Thursday, April 6, 2017

On Being

Benedictine Women Service Corps (BWSC), an outreach of Saint Benedict’s Monastery, St. Joseph, Minn., invites College of Saint Benedict alumnae to join the monastic community in deepening relationships that support justice and service in a new location. Volunteers strive to live out the Benedictine Gospel values that were formed during their undergraduate education in a capacity that will challenge them personally, spiritually and professionally.



This week's BLOG is written by Erin Carey


Some flowers that are trying to say "hello."
There are many signs of spring around the Mount.
(Photo submitted by Erin Carey)
Every Wednesday, I have a ‘reflection day”. A reflection day is a day when you don’t go into work, you take time to reflect and collect all the experiences from the past week, and you do things that refresh you. The people in formation (novices and postulants) and other volunteers also take these days at some point during the week. Some things I do on my reflection day include getting outside by running or going for a walk, reading, journaling, and playing piano. In reality, reflection days are sometimes the busiest days of my week because it becomes a day for meeting with people and getting things done that I have been putting off. But there is an intentionality there to keep it as open as possible to take time to pull experiences together.
 
Relaxing into this new rhythm of life was admittedly difficult. I felt like I was not being productive. I had no tangible signs of progress for the day. Coming from the ever-busy culture of high school and college, this rhythm of taking time to reflect and recollect was (and still is) a little foreign. Allowing myself to be comfortable simply ‘being’ instead of ‘doing’ is an ongoing transition.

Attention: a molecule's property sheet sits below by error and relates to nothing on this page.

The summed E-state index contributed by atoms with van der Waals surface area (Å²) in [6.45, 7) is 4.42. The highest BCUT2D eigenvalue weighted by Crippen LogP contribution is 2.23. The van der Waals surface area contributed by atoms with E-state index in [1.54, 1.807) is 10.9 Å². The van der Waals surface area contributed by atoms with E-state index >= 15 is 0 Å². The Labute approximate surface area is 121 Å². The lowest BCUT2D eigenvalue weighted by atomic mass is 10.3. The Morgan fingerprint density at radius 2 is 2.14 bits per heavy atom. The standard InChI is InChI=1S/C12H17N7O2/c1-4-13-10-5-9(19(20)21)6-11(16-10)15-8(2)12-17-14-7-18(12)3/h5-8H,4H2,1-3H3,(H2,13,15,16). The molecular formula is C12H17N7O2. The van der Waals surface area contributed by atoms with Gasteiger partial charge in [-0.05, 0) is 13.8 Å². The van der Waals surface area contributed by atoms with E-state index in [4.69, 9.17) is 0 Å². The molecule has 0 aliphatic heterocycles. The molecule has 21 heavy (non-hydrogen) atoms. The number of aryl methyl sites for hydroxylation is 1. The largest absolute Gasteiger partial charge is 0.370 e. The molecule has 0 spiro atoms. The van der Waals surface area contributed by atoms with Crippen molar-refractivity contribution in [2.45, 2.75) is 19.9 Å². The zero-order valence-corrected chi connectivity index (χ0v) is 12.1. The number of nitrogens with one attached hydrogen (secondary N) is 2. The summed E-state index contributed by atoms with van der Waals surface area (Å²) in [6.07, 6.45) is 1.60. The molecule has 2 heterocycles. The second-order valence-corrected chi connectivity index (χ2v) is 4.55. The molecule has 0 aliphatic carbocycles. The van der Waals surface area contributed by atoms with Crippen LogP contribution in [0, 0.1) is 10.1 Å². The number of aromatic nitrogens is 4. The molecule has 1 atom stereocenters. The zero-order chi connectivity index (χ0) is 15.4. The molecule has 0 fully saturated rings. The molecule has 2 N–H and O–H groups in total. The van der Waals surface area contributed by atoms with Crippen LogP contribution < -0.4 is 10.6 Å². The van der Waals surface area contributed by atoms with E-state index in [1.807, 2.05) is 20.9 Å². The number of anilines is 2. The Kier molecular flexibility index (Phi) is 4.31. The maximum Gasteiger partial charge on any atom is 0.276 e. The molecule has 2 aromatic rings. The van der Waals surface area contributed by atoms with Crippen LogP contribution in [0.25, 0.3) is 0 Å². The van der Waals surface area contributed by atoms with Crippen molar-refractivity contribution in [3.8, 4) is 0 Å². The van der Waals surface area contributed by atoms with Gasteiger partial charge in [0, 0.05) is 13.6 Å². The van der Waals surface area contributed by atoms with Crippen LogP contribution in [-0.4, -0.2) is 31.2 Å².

As the community journeys through Lent, we are reading and discussing the book “An Altar in the World” by Barbara Brown Taylor. In it, she outlines spiritual practices that awaken people to the presence of God in the everyday: practices of wearing skin, saying no, walking on the earth, experiencing pain, and others. In the chapter on taking Sabbath she quotes the Jewish prayer “Welcoming Sabbath.”
 
Our noisy day has now descended with the sun beyond our sight.
 
In the silence of our praying place we close the door upon the hectic joys and fears, the accomplishments and anguish of the week we have left behind.
 
What was but moments ago the substance of our life has become a memory; what we did must now be woven into what we are.
 
On this day we shall not do, but be.


 
 

We are to walk the path of our humanity, no longer ride unseeing through a world we do not touch and only vaguely sense.
 


 
No longer can we tear the world apart to make our fire.
 
On this day heat and warmth and light must come from deep within ourselves.
 
Reflection days are all about weaving experiences into who I am becoming. Barbara Brown Taylor asks the question: “Why are we so reluctant to go?” Why are we so reluctant to be instead of do? It is hard work and probably why I avoid the work by trying to fill the days with endless business. It also is work without an end, which is daunting! During Lent, I’ve tried to be more conscious of how I spend my time on reflection days and on Sundays.
 


A recent Sabbath practice:
Pizza from scratch with Sister Val!
(Photo submitted by Erin Carey)
This new way of being is also present at Saint Benedict’s and at the Art House. Recently, I’ve seen my role in both ministries as more of a service of presence with people. I help people with tangible skills and we make progress at both places, but underneath it is much more a ministry of being. There was a young man from Syria in class for the past few months. We never worked together because his English was better than most and he was out often interviewing for jobs; however, we saw each other every morning and simply said “hello.” Last week, he got a job in a factory and he was ecstatic. He came up to say goodbye, and shaking my hand he got a little teary and said, “Thank you, teacher.” It was touching. We hadn’t worked together, we had nothing to do with each other but we were graced with the opportunity to be with each other. I think we were both just grateful for the presence of the other around the classroom. It is freeing to know that, while I can do everything in my power to help the refugees and the kids at the Art House, there is only so much I can do. Presence, being and relationship are the ways of service I hope to provide.
Thank you all for the prayers and support. It’s hard to believe it’s almost May! Happy spring!
Peace,
Erin


 



1 comment:

  1. Happy Spring! Loved reading this blog! Blessings ��

    ReplyDelete